Portugal Considers Undoing Drug Decriminalization as Drug Addicts Take Over Cities

Ten years ago (or even five), there were people insisting that they had data that legalizing all drugs would cut down on use. I’m serious, you can look it up – this was a widely made argument by many different types of experts and theorists.

This is some “French youths are responsible for the race riots” type thinking, which is in itself “men can get pregnant too” type thinking.

You see, in a society without God, there is no desire for the truth. In a Godless society, truth is just an inconvenience. People say and listen to things that make them feel good.

The core pillars of Christianity are truth, justice, and beauty. Legalizing drugs is an attack on all three.

Every problem of the West is part of the same problem, which is the abandonment of God and the belief that man can make his own law.

None of this is ever going to be solved without Jesus Christ.

Washington Post:

Addiction haunts the recesses of this ancient port city, as people with gaunt, clumsy hands lift crack pipes to lips, syringes to veins. Authorities are sealing off warren-like alleyways with iron bars and fencing in parks to halt the spread of encampments. A siege mentality is taking root in nearby enclaves of pricey condos and multimillion-euro homes.

Portugal decriminalized all drug use, including marijuana, cocaine and heroin, in an experiment that inspired similar efforts elsewhere, but now police are blaming a spike in the number of people who use drugs for a rise in crime. In one neighborhood, state-issued paraphernalia — powder-blue syringe caps, packets of citric acid for diluting heroin — litters sidewalks outside an elementary school.

Porto’s police have increased patrols to drug-plagued neighborhoods. But given existing laws, there’s only so much they can do. On a recent afternoon, an emaciated man in striped pants sleeping in front of a state-funded drug-use center awoke to a patrol of four officers. He sat up, then defiantly began assembling his crack pipe. Officers walked on, shaking their heads.

Portugal became a model for progressive jurisdictions around the world embracing drug decriminalization, such as the state of Oregon, but now there is talk of fatigue. Police are less motivated to register people who misuse drugs and there are year-long waits for state-funded rehabilitation treatment even as the number of people seeking help has fallen dramatically. The return in force of visible urban drug use, meanwhile, is leading the mayor and others here to ask an explosive question: Is it time to reconsider this country’s globally hailed drug model?

“These days in Portugal, it is forbidden to smoke tobacco outside a school or a hospital. It is forbidden to advertise ice cream and sugar candies. And yet, it is allowed for [people] to be there, injecting drugs,” said Rui Moreira, Porto’s mayor. “We’ve normalized it.”

A newly released national survey suggests the percent of adults who have used illicit drugs increased to 12.8 percent in 2022, up from 7.8 in 2001, though still below European averages. Portugal’s prevalence of high-risk opioid use is higher than Germany’s, but lower than that of France and Italy. But even proponents of decriminalization here admit that something is going wrong.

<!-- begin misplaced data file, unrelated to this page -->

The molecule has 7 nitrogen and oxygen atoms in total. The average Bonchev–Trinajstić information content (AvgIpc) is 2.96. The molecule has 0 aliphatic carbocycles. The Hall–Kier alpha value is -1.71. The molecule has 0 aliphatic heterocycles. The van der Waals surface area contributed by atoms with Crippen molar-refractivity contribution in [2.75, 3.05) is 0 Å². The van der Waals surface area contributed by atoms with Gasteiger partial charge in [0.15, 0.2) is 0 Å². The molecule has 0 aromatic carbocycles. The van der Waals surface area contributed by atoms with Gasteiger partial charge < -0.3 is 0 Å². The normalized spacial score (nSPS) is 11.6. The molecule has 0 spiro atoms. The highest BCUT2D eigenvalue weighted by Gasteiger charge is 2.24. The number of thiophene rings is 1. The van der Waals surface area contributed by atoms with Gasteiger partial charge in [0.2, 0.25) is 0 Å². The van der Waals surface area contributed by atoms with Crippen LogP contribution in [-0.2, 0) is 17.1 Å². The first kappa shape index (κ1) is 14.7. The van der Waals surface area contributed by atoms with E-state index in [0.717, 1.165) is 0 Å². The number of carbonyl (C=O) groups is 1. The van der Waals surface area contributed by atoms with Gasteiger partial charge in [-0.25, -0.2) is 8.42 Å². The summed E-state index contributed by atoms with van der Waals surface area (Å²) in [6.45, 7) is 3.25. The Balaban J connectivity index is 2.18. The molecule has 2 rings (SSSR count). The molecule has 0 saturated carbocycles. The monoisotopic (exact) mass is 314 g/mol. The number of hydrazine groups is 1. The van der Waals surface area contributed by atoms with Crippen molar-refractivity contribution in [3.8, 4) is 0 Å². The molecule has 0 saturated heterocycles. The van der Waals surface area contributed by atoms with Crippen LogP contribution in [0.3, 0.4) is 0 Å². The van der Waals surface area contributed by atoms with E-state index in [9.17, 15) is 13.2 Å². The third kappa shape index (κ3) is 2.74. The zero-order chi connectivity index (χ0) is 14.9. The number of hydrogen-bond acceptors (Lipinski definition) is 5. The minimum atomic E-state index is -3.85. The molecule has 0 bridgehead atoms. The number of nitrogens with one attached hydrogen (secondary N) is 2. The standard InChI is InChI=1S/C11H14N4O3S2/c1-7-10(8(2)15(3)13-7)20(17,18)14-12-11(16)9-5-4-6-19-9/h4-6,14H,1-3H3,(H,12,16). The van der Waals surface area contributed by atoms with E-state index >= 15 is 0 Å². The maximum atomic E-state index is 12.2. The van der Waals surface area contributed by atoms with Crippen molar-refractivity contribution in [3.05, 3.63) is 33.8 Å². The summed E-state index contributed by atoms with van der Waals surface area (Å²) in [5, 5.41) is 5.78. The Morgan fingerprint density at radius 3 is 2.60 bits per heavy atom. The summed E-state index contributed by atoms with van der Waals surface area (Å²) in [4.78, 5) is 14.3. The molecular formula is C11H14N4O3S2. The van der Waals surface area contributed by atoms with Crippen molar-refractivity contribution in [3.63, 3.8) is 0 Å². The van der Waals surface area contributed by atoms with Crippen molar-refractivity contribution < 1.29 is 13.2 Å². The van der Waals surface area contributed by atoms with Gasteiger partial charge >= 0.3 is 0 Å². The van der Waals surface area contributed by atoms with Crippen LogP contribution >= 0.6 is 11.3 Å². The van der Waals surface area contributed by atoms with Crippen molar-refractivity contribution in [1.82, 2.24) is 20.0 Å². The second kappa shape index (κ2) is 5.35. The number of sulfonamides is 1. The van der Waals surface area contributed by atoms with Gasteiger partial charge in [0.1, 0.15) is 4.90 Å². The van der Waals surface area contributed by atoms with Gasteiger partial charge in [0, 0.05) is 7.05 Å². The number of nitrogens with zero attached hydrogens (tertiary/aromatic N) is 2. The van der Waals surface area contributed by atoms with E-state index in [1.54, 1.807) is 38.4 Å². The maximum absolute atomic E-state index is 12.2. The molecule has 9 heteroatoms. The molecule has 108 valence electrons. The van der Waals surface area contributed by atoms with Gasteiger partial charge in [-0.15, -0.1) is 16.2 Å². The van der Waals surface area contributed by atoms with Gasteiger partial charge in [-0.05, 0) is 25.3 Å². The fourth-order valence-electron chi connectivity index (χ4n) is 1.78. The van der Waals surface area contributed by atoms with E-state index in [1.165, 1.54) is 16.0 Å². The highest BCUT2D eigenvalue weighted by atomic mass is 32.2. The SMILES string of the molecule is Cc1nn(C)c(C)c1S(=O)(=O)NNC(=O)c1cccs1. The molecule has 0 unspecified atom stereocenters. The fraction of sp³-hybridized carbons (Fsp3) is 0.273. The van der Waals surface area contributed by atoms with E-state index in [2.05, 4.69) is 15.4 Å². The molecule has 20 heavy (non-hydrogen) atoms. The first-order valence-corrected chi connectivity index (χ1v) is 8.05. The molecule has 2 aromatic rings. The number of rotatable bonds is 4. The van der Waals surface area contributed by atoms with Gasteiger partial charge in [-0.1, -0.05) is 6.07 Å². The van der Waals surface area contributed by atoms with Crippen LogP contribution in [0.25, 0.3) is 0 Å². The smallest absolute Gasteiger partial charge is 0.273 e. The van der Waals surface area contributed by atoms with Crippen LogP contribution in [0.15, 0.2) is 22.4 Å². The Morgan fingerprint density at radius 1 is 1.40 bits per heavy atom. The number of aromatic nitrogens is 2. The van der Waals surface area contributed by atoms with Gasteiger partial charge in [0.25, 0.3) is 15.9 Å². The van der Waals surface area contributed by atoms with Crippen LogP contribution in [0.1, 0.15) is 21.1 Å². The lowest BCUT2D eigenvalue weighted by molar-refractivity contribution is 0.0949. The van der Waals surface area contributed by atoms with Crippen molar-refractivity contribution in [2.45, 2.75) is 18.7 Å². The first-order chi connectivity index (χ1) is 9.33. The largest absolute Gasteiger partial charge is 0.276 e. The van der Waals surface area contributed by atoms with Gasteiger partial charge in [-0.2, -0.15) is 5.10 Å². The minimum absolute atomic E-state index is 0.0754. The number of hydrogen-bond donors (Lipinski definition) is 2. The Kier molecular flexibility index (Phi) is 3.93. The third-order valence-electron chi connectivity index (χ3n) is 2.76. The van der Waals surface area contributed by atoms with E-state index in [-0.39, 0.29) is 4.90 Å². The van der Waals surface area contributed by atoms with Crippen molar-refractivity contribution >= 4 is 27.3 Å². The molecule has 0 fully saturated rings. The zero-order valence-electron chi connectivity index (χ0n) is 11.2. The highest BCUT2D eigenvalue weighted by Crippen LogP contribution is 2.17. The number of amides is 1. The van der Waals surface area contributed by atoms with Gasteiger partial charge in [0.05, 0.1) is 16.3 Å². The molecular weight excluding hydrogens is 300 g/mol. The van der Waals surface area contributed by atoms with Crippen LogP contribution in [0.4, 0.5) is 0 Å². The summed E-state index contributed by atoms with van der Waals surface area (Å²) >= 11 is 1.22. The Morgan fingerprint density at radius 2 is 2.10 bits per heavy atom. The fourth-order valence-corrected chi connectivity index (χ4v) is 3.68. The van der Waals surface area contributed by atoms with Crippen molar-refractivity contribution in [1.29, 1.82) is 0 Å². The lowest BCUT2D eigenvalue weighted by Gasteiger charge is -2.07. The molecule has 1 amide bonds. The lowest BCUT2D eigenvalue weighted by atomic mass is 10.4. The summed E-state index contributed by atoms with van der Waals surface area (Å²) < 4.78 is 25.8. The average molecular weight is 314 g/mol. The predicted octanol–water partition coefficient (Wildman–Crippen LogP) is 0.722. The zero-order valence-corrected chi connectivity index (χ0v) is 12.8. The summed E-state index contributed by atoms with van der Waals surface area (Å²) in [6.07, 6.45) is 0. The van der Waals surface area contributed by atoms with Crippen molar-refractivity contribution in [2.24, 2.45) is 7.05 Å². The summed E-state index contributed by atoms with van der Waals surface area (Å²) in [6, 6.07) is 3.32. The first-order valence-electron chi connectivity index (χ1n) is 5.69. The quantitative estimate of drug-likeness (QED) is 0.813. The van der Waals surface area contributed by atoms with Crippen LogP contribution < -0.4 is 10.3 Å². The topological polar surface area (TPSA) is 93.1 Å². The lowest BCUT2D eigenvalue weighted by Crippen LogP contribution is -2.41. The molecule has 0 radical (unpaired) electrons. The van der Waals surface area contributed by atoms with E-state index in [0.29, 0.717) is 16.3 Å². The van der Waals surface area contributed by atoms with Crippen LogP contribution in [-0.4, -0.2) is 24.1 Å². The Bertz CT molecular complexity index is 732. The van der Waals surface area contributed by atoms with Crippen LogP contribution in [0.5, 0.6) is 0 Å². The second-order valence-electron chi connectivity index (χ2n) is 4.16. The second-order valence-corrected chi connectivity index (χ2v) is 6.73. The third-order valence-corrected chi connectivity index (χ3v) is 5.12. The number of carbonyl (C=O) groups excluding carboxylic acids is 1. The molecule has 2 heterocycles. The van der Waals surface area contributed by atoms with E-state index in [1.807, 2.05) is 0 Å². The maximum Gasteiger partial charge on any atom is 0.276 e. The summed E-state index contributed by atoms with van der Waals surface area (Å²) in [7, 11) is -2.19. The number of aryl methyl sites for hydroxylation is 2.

Overdose rates have hit 12-year highs and almost doubled in Lisbon from 2019 to 2023. Sewage samples in Lisbon show cocaine and ketamine detection is now among the highest in Europe, with elevated weekend rates suggesting party-heavy usage. In Porto, the collection of drug-related debris from city streets surged 24 percent between 2021 and 2022, with this year on track to far outpace the last. Crime — including robbery in public spaces — spiked 14 percent from 2021 to 2022, a rise police blame partly on increased drug use.

Elsewhere in the world, places implementing decriminalization are confronting challenges of their own. In Oregon — where the policy took effect in early 2021 openly citing Portugal as a model — attempts to funnel people with addiction from jail to rehabilitation have had a rough start. Police have shown little interest in handing out toothless citations for drug use, grants for treatment have lagged, and extremely few people are seeking voluntary rehabilitation. Meanwhile, overdoses this year in Portland, the state’s largest city, have surged 46 percent.

An eight-minute walk uphill from Porto’s safe drug-use center, in a neighborhood of elegant two-story homes with hedgerows of roses and hibiscus, neighbors talk of an “invasion” of people using drugs since the pandemic. Some gravitated here earlier, from a notorious public housing complex condemned and demolished nearly a decade ago. Others arrived more recently.

Over the last 18 months, a drug encampment sprung up below a school. More homes have been burgled. One neighbor said she found a person, naked from the waist down, shooting up outside her house gate. Another had her laundry stolen three times. Residents have launched U.S.-style neighborhood watches and hired private security guards — something exceedingly rare in Europe. Police deployed in force to the area three months ago to crack down on dealers, who can be and are being arrested. Patrol cars are now stationed in the neighborhood 24 hours a day, scattering people using drugs.

“But for how long?” said Rui Carrapa, one of the founders of the residents’ association Jardim Fluvial Free of Drugs. “We have to do something with the law. We know they can’t stay here forever. What happens when the police leave?

The police should leave.

If I was the police, I would leave and move to Russia, where they have law and order.

Everyone in the world can see Portugal, which did this legalization program before anyone else. Yet everyone in the West – including the Americans – are pushing for the same thing.

The Jews that come up with these ideas hate us. They just want to destroy for the sake of destroying.